The Great Romulan Evacuation

Discussion in 'Star Trek Movies: Kelvin Universe' started by Mars, Aug 25, 2012.

  1. Mars

    Mars Commander Red Shirt

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    Actually they were a lost tribe of humans, humans not humanoids. They had some alien words like centon, micron, and yaren to give the setting an unearthly feel to it. They really went overboard in giving them superpowers in Galactica 1980 and UFO style saucer spaceships with invisibility cloaks to fly around in.

    I like the more realistic tone of the new Battlestar Galactica, at least they did try to get their science right.
     
  2. RPJOB

    RPJOB Commander Red Shirt

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    Nebulas in Trek are much more numerous and much denser that they are in reality. Given the choice between scientific reality and The Battle of the Mutara Nebula, TWOK is going to win every time.

    Is it scientifically accurate that most of the planets we see have 1g gravity fields and an atmosphere so much like Earth that we don't need filter masks or supplemental oxygen?

    Keep Trek self consistent in it's approach to science. Keep the broad stokes (Supernovas are big explosions) and don't sweat the small stuff (Not quite that big but it's a story point).
     
  3. Timo

    Timo Fleet Admiral Admiral

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    Both of the above things make a great deal of scientific sense in the Trek context. What with all these starships blowing up in battles and accidents, the Trek galaxy would be littered with local gas clouds of intriguing density. And since humanoid-like intellect has roamed the galaxy for at least four billion years, it's a wonder there are worlds left that have not been transformed into duplicate Earths!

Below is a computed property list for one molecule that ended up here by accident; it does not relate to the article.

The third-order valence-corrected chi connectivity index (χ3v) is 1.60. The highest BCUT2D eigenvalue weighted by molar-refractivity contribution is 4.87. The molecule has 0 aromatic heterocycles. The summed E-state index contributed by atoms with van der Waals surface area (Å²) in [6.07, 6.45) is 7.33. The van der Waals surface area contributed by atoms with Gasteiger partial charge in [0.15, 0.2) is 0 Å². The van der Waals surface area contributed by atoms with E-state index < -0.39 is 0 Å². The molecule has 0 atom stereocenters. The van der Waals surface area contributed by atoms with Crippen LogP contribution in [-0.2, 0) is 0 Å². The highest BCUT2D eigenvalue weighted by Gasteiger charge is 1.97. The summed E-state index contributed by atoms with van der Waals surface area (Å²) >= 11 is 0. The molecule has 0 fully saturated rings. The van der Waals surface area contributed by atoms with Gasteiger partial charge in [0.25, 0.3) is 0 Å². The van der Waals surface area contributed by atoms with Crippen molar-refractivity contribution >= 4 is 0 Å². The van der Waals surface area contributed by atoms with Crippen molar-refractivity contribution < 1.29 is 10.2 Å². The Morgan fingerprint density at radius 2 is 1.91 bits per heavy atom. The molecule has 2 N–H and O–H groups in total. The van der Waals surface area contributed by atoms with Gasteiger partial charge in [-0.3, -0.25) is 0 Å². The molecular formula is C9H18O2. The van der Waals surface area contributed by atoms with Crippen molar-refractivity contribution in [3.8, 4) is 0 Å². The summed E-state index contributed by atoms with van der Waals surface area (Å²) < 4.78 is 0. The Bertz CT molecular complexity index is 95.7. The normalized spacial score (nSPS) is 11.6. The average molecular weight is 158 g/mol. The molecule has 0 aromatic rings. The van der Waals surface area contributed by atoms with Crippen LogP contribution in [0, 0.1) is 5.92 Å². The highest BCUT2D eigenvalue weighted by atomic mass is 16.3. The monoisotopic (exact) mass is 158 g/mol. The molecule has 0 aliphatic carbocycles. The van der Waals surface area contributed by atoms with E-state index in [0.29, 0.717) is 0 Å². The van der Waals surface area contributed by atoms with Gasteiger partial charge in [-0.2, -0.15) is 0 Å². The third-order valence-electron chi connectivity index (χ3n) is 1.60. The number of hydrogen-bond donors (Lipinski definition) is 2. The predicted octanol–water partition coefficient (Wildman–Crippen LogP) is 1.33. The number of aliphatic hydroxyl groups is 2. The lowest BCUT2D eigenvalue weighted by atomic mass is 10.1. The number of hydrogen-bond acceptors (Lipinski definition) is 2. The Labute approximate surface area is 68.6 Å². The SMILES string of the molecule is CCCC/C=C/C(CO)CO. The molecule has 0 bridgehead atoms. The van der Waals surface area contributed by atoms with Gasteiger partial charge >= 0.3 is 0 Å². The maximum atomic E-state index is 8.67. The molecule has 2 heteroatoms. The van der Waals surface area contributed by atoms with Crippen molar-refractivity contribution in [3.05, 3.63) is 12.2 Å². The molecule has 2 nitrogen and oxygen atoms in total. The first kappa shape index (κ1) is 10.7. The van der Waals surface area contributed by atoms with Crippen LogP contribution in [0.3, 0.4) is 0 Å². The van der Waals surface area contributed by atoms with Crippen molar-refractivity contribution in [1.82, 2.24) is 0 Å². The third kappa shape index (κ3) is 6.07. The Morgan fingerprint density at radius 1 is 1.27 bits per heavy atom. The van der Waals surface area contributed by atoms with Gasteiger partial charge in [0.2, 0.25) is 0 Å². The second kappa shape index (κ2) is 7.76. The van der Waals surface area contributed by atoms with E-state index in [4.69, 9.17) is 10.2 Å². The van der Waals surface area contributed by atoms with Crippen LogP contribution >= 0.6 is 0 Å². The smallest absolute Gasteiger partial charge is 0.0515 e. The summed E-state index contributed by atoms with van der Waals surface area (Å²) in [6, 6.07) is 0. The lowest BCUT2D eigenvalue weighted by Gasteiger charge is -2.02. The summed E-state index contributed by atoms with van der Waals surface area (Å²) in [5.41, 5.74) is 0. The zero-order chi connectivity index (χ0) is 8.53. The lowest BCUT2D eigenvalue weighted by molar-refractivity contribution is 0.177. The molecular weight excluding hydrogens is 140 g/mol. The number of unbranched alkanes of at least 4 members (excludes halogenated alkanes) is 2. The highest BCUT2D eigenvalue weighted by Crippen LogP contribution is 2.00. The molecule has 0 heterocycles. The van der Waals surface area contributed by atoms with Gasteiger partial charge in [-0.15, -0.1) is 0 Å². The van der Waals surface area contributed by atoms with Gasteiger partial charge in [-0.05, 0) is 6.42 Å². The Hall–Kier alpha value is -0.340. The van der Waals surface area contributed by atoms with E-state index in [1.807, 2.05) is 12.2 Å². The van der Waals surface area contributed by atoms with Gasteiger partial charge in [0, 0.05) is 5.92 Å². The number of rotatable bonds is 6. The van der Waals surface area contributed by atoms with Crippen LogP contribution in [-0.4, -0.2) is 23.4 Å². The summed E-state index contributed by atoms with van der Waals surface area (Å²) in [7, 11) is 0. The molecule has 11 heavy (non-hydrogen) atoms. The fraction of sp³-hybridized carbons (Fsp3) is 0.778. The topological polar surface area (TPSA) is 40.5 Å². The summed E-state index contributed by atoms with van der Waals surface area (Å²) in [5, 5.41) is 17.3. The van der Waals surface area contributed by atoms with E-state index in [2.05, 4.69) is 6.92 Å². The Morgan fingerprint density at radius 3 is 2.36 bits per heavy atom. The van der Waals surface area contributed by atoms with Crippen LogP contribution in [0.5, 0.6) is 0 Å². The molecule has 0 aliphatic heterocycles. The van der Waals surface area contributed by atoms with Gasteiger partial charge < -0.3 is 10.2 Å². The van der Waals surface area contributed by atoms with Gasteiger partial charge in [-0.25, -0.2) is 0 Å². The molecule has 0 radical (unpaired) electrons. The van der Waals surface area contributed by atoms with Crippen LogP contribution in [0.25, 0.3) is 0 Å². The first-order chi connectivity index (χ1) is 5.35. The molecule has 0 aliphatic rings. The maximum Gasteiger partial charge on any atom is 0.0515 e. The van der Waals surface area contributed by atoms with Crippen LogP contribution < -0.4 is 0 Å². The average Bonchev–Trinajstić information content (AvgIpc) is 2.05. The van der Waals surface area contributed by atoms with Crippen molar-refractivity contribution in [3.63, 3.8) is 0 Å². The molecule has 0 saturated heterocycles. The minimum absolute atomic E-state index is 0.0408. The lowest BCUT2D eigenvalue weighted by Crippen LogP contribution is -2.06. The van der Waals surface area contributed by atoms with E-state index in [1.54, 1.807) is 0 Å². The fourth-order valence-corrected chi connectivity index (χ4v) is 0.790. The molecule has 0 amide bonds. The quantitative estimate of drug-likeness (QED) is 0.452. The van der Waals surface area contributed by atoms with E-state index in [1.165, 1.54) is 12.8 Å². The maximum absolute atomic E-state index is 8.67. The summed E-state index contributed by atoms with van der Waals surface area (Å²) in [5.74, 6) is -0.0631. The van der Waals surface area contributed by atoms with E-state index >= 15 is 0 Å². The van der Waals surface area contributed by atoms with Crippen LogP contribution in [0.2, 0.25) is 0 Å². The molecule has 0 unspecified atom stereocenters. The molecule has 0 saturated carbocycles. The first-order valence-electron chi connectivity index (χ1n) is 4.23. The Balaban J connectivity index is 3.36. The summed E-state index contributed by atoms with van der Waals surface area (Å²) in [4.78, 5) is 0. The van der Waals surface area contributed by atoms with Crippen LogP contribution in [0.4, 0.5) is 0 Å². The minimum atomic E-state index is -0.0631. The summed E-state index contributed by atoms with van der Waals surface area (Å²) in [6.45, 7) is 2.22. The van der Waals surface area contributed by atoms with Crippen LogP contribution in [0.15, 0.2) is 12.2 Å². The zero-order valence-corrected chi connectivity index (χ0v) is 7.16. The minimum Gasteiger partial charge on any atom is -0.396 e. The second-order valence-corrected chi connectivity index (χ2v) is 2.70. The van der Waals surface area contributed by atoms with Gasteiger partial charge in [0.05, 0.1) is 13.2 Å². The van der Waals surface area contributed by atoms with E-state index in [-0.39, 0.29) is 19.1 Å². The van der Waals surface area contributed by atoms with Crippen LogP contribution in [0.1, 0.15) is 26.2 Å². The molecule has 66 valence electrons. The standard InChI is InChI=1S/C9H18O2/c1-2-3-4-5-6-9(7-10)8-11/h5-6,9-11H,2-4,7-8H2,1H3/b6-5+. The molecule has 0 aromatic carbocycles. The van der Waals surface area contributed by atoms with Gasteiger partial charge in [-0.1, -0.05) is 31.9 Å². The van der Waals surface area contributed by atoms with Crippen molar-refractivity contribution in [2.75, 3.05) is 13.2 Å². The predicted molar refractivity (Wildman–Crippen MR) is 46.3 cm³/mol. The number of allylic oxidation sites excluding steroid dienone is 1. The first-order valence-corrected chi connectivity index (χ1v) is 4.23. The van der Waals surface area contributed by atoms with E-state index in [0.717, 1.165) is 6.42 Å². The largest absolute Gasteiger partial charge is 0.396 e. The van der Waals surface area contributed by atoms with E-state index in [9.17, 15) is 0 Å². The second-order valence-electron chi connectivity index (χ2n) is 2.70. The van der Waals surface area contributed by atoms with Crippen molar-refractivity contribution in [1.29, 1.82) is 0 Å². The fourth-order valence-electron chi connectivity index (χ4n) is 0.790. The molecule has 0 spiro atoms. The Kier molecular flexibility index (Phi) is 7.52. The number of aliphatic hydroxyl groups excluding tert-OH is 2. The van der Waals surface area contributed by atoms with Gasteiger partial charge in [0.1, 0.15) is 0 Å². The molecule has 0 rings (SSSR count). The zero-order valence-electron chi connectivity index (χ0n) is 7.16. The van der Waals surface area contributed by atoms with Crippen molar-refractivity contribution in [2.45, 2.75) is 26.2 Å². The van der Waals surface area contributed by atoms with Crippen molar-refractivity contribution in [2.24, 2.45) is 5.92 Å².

Timo Saloniemi
     
  4. RPJOB

    RPJOB Commander Red Shirt

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    You mean like their difficulty in finding water? Our system is full of the stuff. Earth is actually one of the drier places if you count the various moons, dwarf planets and comets in the outer system.

    Drama > Science
     
  5. Mars

    Mars Commander Red Shirt

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    Compared to what goes on in Trek, lack of water is small potatoes. BSG for example didn't blow up any planets, it didn't have black hole projectors, no rayguns, no transporters, and its doctors could not work miracles like Dr. McCoy could.
     
  6. Dukhat

    Dukhat Rear Admiral Rear Admiral

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    Huh? Piotr didn't exist. Chekov created Piotr out of thin air as an excuse to fight the Klingons while he was under the mind-altering influence of an alien. Presumably Sulu said he was an only child because Chekov told him so under more normal conditions.
     
  7. Romulus Prime

    Romulus Prime Lieutenant Commander Red Shirt

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    Can't thank you enough for posting that.

    The timeline presented here can't really be presenting the original "Prime" universe considering the Borg and events from 1st Contact establish that history has been altered from the moment the Borg Queen and her ball end up in the 21st century and start mucking around with everything.

    In other words, the NuTrek reality is an offshoot of the offshoot reality created by the Borg traveling to Earth's past during FC. And that borgified Earth that Picard and crew sees prior to leaving the 24th century? It has to exist in another reality, otherwise they would have seen nothing.

    :vulcan:
     
  8. Romulus Prime

    Romulus Prime Lieutenant Commander Red Shirt

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  9. Set Harth

    Set Harth Vice Admiral Admiral